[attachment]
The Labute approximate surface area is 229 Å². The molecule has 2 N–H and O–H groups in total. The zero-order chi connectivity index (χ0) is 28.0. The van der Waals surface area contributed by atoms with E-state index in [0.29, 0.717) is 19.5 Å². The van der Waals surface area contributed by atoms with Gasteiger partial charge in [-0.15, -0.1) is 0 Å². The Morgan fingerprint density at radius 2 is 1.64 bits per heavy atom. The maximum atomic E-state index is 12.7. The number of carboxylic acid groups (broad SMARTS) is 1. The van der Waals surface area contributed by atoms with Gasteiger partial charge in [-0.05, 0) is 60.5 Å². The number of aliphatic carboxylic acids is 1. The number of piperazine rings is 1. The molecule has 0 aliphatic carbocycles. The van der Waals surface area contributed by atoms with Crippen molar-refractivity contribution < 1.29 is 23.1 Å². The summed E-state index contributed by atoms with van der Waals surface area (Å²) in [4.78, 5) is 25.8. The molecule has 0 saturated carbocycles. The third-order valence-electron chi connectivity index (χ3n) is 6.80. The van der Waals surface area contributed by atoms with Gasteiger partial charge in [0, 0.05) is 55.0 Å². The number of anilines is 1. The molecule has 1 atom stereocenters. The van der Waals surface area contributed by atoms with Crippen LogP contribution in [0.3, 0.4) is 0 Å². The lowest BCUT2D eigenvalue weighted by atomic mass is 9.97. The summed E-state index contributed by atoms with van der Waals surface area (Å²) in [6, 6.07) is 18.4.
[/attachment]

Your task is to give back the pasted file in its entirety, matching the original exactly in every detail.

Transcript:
The Labute approximate surface area is 229 Å². The molecule has 2 N–H and O–H groups in total. The zero-order chi connectivity index (χ0) is 28.0. The van der Waals surface area contributed by atoms with E-state index in [0.29, 0.717) is 19.5 Å². The van der Waals surface area contributed by atoms with Gasteiger partial charge in [-0.15, -0.1) is 0 Å². The Morgan fingerprint density at radius 2 is 1.64 bits per heavy atom. The maximum atomic E-state index is 12.7. The number of carboxylic acid groups (broad SMARTS) is 1. The van der Waals surface area contributed by atoms with Gasteiger partial charge in [-0.05, 0) is 60.5 Å². The number of aliphatic carboxylic acids is 1. The number of piperazine rings is 1. The molecule has 0 aliphatic carbocycles. The van der Waals surface area contributed by atoms with Crippen molar-refractivity contribution < 1.29 is 23.1 Å². The summed E-state index contributed by atoms with van der Waals surface area (Å²) in [4.78, 5) is 25.8. The molecule has 0 saturated carbocycles. The third-order valence-electron chi connectivity index (χ3n) is 6.80. The van der Waals surface area contributed by atoms with Gasteiger partial charge in [0, 0.05) is 55.0 Å². The number of anilines is 1. The molecule has 1 atom stereocenters. The van der Waals surface area contributed by atoms with Crippen LogP contribution in [0.3, 0.4) is 0 Å². The lowest BCUT2D eigenvalue weighted by atomic mass is 9.97. The summed E-state index contributed by atoms with van der Waals surface area (Å²) in [6, 6.07) is 18.4.